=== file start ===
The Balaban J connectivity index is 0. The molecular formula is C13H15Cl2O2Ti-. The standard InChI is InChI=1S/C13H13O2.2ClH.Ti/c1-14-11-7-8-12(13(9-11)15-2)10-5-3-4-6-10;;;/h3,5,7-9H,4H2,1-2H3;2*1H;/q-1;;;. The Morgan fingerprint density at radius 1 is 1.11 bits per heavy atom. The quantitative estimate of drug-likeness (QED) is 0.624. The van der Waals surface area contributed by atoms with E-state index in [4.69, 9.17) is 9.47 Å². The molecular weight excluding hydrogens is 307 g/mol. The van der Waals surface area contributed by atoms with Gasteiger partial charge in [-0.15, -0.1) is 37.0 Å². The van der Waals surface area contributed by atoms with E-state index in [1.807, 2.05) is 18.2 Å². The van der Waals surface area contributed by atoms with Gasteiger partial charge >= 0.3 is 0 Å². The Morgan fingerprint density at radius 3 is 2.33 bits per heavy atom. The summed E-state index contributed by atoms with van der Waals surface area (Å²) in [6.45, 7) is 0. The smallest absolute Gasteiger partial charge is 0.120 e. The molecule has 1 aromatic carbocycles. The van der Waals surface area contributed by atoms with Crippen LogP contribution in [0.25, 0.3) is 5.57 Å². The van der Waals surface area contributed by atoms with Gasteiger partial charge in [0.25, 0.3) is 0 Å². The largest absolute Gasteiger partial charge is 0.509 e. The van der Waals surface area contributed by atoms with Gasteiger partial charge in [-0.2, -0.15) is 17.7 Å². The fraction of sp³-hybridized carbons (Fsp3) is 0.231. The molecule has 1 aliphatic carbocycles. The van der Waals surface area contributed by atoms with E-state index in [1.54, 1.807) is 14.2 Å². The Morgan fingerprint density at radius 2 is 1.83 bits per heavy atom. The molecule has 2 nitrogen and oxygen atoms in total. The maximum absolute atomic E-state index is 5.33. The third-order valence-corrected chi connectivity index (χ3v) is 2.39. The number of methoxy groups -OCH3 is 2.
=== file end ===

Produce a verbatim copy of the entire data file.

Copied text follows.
The Balaban J connectivity index is 0. The molecular formula is C13H15Cl2O2Ti-. The standard InChI is InChI=1S/C13H13O2.2ClH.Ti/c1-14-11-7-8-12(13(9-11)15-2)10-5-3-4-6-10;;;/h3,5,7-9H,4H2,1-2H3;2*1H;/q-1;;;. The Morgan fingerprint density at radius 1 is 1.11 bits per heavy atom. The quantitative estimate of drug-likeness (QED) is 0.624. The van der Waals surface area contributed by atoms with E-state index in [4.69, 9.17) is 9.47 Å². The molecular weight excluding hydrogens is 307 g/mol. The van der Waals surface area contributed by atoms with Gasteiger partial charge in [-0.15, -0.1) is 37.0 Å². The van der Waals surface area contributed by atoms with E-state index in [1.807, 2.05) is 18.2 Å². The van der Waals surface area contributed by atoms with Gasteiger partial charge >= 0.3 is 0 Å². The Morgan fingerprint density at radius 3 is 2.33 bits per heavy atom. The summed E-state index contributed by atoms with van der Waals surface area (Å²) in [6.45, 7) is 0. The smallest absolute Gasteiger partial charge is 0.120 e. The molecule has 1 aromatic carbocycles. The van der Waals surface area contributed by atoms with Crippen LogP contribution in [0.25, 0.3) is 5.57 Å². The van der Waals surface area contributed by atoms with Gasteiger partial charge in [0.25, 0.3) is 0 Å². The largest absolute Gasteiger partial charge is 0.509 e. The van der Waals surface area contributed by atoms with Gasteiger partial charge in [-0.2, -0.15) is 17.7 Å². The fraction of sp³-hybridized carbons (Fsp3) is 0.231. The molecule has 1 aliphatic carbocycles. The van der Waals surface area contributed by atoms with E-state index in [1.54, 1.807) is 14.2 Å². The Morgan fingerprint density at radius 2 is 1.83 bits per heavy atom. The molecule has 2 nitrogen and oxygen atoms in total. The maximum absolute atomic E-state index is 5.33. The third-order valence-corrected chi connectivity index (χ3v) is 2.39. The number of methoxy groups -OCH3 is 2.